The Realities of Moving Abroad

moving abroad

Moving abroad can be an exhilarating and life-changing decision, opening you up to new sights, people, relationships, and experiences. It can take you from a familiar culture to one that is vastly different. This new culture that you immerse yourself in may turn out to be much more aligned with your values, lifestyle, and plans. Indeed, the difference between travelling to a country and moving there is that the latter is a much deeper and educational way of understanding a country, and the opportunities available to you, purely based on time spent living in one place for several months or years, will be different.

But there can be a danger in over-glamourising and idealising the process of moving abroad. It doesn’t just involve the obstacle of biting the bullet and buying the plane ticket – there are all sorts of other challenges involved, too. These challenges don’t mean that moving abroad has to be a chronically stressful change. However, if you aren’t aware of them, then you might find yourself unprepared, which in itself can be a stressful shock to the system. There’s nothing wrong with having a sense of serendipity when deciding to move aboard (maybe a job opportunity out of the blue has made it a possibility), but understanding – and planning for – the realities of moving abroad is needed to ensure that the move is successful.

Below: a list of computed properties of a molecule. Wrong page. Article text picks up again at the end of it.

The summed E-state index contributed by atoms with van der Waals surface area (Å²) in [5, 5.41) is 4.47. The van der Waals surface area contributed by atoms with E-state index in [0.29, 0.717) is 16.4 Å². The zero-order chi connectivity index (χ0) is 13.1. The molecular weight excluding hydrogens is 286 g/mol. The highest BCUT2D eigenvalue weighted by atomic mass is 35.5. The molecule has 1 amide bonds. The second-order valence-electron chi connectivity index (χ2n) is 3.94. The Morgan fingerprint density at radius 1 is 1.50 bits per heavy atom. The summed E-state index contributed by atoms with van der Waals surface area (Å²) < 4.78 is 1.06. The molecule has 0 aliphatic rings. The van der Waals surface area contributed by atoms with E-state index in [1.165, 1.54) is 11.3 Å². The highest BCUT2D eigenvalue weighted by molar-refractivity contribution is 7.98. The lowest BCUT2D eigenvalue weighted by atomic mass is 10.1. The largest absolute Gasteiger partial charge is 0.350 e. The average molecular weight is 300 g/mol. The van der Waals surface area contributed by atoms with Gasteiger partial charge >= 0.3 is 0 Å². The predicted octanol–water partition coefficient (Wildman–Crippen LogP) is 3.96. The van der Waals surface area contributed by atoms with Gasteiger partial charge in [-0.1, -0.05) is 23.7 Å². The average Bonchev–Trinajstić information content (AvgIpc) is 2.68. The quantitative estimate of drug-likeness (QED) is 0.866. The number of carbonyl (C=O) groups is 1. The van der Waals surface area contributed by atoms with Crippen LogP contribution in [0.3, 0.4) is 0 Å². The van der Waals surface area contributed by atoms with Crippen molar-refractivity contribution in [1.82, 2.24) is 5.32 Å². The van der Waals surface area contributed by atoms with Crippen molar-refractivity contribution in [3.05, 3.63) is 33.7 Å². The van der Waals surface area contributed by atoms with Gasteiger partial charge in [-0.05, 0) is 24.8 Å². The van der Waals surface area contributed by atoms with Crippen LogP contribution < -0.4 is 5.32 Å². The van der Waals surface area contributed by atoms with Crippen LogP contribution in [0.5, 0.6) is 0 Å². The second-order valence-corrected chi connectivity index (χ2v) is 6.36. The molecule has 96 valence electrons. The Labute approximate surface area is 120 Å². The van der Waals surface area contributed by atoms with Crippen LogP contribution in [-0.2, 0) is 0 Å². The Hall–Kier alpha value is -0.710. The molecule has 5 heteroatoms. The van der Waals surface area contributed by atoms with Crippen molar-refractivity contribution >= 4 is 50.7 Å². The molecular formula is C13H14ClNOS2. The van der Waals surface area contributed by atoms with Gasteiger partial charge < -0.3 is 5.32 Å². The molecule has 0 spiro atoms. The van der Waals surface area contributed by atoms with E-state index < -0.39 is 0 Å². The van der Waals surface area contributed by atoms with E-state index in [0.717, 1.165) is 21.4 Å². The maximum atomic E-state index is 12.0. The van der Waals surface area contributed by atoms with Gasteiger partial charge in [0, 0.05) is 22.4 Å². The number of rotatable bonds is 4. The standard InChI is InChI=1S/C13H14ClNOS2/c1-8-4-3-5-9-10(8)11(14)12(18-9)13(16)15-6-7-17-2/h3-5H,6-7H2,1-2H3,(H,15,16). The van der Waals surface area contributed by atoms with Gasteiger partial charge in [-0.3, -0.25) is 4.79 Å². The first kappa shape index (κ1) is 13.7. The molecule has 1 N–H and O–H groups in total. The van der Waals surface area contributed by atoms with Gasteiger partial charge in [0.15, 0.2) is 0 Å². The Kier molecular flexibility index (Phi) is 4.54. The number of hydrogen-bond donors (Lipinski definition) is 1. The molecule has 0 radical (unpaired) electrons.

The Logistics of Moving Abroad

First, there are the logistics of moving abroad. When I moved abroad to Thailand, I didn’t move there with a work visa or a long-term visa in place. I was working remotely at the time and just took my work with me, which technically made me a tourist, so I had to rely on doing ‘visa runs’ – going to a new country to renew my visa before my current one ran out. I knew beforehand I had to do this, but it was still stressful, as it added some uncertainty to my ability to stay long-term in the country (what if my application was denied or the visa office was closed for multiple days in a row due to a holiday I wasn’t aware of?).

This kind of scenario is a bit unusual, however. Most people who move abroad are not digital nomads, but people who have already secured a job beforehand or who plan on securing work when they arrive. In this case, you’ll need to research the steps you need to take to stay long-term in a country. This could mean applying for a work visa, as well as going through another process to remain settled. For example, for non-EEA citizens hoping to become settled in the UK, it’s necessary to go through the Indefinite Leave to Remain process, but there are online guides and lawyers that can always assist with that process, just like with other processes of settling in a new country long-term.

The Change of Culture